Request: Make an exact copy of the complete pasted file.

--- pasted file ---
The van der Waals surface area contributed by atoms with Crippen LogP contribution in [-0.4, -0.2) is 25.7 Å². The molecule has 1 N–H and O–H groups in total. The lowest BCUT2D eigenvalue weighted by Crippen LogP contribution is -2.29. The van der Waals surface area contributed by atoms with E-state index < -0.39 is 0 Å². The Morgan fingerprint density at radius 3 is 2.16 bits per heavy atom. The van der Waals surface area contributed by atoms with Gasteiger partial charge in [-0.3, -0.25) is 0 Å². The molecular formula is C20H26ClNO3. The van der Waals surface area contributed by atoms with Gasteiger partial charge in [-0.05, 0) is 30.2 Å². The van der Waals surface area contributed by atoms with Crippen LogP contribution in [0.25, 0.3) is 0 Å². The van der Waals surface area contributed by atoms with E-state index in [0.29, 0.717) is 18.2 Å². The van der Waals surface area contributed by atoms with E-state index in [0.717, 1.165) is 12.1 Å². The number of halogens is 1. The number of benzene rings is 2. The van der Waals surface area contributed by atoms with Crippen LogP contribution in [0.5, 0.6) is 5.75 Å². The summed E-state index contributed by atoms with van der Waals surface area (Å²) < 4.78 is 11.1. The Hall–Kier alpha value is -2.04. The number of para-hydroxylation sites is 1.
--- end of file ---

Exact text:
The van der Waals surface area contributed by atoms with Crippen LogP contribution in [-0.4, -0.2) is 25.7 Å². The molecule has 1 N–H and O–H groups in total. The lowest BCUT2D eigenvalue weighted by Crippen LogP contribution is -2.29. The van der Waals surface area contributed by atoms with E-state index < -0.39 is 0 Å². The Morgan fingerprint density at radius 3 is 2.16 bits per heavy atom. The van der Waals surface area contributed by atoms with Gasteiger partial charge in [-0.3, -0.25) is 0 Å². The molecular formula is C20H26ClNO3. The van der Waals surface area contributed by atoms with Gasteiger partial charge in [-0.05, 0) is 30.2 Å². The van der Waals surface area contributed by atoms with Crippen LogP contribution in [0.25, 0.3) is 0 Å². The van der Waals surface area contributed by atoms with E-state index in [0.29, 0.717) is 18.2 Å². The van der Waals surface area contributed by atoms with E-state index in [0.717, 1.165) is 12.1 Å². The number of halogens is 1. The number of benzene rings is 2. The van der Waals surface area contributed by atoms with Crippen LogP contribution in [0.5, 0.6) is 5.75 Å². The summed E-state index contributed by atoms with van der Waals surface area (Å²) < 4.78 is 11.1. The Hall–Kier alpha value is -2.04. The number of para-hydroxylation sites is 1.